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Pilot's Handbook of Aeronautical Knowledge
Introduction To Flying
History of the Federal Aviation Administration (FAA)

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Pilot's Handbook of Aeronautical Knowledge



Table of Contents

Chapter 1, Introduction To Flying
Chapter 2, Aircraft Structure
Chapter 3, Principles of Flight
Chapter 4, Aerodynamics of Flight
Chapter 5, Flight Controls
Chapter 6, Aircraft Systems
Chapter 7, Flight Instruments
Chapter 8, Flight Manuals and Other Documents
Chapter 9, Weight and Balance
Chapter 10, Aircraft Performance
Chapter 11, Weather Theory
Chapter 12, Aviation Weather Services
Chapter 13, Airport Operation
Chapter 14, Airspace
Chapter 15, Navigation
Chapter 16, Aeromedical Factors
Chapter 17, Aeronautical Decision Making




Aviation advocates continued to look for ways to use airplanes.
Airmail service was a popular idea, but the war prevented
the Postal Service from having access to airplanes. The War
Department and Postal Service reached an agreement in 1918.
The Army would use the mail service to train its pilots in
cross-country flying. The first airmail flight was conducted
on May 15, 1918, between New York and Washington, DC.
The flight was not considered spectacular; the pilot became
lost and landed at the wrong airfield. In August of 1918, the
United States Postal Service took control of the airmail routes
and brought the existing Army airmail pilots and their planes
into the program as postal employees.

Transcontinental Air Mail Route
Airmail routes continued to expand until the Transcontinental
Mail Route was inaugurated. [Figure 1-5] This route spanned
from San Francisco to New York for a total distance of
2,612 miles with 13 intermediate stops along the way.
[Figure 1-6]

The de Haviland DH-4 on the New York to San Francisco
Figure 1-5. The de Haviland DH-4 on the New York to San Francisco
inaugural route in 1921.

On May 20, 1926, Congress passed the Air Commerce Act,
which served as the cornerstone for aviation within the
United States. This legislation was supported by leaders in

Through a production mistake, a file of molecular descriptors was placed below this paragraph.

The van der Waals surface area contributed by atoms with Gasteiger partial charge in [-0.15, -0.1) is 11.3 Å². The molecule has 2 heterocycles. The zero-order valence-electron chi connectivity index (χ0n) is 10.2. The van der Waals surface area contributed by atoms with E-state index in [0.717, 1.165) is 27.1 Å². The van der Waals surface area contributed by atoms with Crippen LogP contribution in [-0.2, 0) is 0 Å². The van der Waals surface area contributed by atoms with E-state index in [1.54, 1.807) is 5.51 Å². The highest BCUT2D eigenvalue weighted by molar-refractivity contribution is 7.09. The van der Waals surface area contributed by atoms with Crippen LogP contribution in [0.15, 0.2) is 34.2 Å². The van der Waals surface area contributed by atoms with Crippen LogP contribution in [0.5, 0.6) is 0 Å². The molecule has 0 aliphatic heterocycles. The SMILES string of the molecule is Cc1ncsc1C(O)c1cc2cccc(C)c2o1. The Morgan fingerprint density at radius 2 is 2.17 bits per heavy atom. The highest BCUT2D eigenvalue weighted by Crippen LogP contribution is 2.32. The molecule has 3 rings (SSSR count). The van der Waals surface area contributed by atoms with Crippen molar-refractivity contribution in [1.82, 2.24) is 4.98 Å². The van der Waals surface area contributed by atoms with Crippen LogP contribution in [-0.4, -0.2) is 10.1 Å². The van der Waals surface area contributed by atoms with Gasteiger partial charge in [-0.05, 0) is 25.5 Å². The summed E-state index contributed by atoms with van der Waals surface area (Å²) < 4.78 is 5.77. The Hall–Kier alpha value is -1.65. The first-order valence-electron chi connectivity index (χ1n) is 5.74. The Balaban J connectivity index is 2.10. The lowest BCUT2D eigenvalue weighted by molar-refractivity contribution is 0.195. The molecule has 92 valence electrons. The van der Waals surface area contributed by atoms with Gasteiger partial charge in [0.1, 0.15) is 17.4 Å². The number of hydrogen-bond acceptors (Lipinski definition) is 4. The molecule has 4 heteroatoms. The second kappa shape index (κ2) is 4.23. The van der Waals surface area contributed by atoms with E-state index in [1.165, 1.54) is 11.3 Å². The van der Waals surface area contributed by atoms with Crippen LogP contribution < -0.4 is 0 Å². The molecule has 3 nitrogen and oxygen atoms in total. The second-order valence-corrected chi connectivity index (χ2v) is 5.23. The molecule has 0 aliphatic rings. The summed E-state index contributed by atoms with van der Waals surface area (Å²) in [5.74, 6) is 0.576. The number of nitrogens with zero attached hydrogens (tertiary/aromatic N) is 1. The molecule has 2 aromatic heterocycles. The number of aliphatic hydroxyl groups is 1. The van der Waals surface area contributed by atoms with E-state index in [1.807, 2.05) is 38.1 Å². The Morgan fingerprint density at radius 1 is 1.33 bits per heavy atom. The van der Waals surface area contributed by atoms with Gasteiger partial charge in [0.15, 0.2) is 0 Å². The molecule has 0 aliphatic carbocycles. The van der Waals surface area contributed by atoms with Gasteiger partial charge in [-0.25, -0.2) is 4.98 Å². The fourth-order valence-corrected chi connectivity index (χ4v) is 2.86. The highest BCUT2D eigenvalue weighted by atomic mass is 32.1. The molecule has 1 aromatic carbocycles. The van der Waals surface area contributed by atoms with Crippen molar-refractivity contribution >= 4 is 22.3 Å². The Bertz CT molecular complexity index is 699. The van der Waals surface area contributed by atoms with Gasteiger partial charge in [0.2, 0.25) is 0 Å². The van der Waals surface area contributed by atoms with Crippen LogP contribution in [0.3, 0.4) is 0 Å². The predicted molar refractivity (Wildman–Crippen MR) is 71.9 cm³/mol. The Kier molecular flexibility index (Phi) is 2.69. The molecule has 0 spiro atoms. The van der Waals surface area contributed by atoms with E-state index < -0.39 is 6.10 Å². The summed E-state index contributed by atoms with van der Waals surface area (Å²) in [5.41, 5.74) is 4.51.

the aviation industry who felt that the airplane could not
reach its full potential without assistance from the Federal
Government in improving safety.

The Air Commerce Act charged the Secretary of Commerce
with fostering air commerce, issuing and enforcing air traffic
rules, licensing pilots, certificating aircraft, establishing
airways, and operating and maintaining aids to air navigation.
The Department of Commerce created a new Aeronautics
Branch whose primary mission was to provide oversight for
the aviation industry. In addition, the Aeronautics Branch
took over the construction and operation of the nation's
system of lighted airways. The Postal Service, as part of the
Transcontinental Air Mail Route system, had initiated this

The transcontinental airmail route ran from New York to San Francisco.
Figure 1-6. The transcontinental airmail route ran from New York to
San Francisco. Intermediate stops were: 2) Bellefonte, 3) Cleveland,
4) Bryan, 5) Chicago, 6) Iowa City, 7) Omaha, 8) North Platte, 9)
Cheyenne, 10) Rawlins, 11) Rock Springs, 12) Salt Lake City, 13)
Elko, and 14) Reno.

The Department of Commerce made great advances
in aviation communications, as well as introducing radio
beacons as an effective means of navigation.

Built at intervals of approximately 10 miles, the standard
beacon tower was 51 feet high, topped with a powerful
rotating light. Below the rotating light, two course lights
pointed forward and back along the airway. The course lights
flashed a code to identify the beacon's number. The tower
usually stood in the center of a concrete arrow 70 feet long.
A generator shed, where required, stood at the "feather" end
of the arrow. [Figure 1-7]

Federal Certification of Pilots and Mechanics
The Aeronautics Branch of the Department of Commerce
began pilot certification with the first license issued on
April 6, 1927. The recipient was the chief of the Aeronautics
Branch, William P. MacCracken, Jr. [Figure 1-8] (Orville
Wright, who was no longer an active flier, had declined the
honor.) MacCracken's license was the first issued to a pilot
by a civilian agency of the Federal Government. Some 3
months later, the Aeronautics Branch issued the first Federal
aircraft mechanic license.

Equally important for safety was the establishment of a system
of certification for aircraft. On March 29, 1927, the Aeronautics
Branch issued the first airworthiness type certificate to the
Buhl Airster CA-3, a three-place open biplane.

In 1934, to recognize the tremendous strides made in aviation
and to display the enhanced status within the department,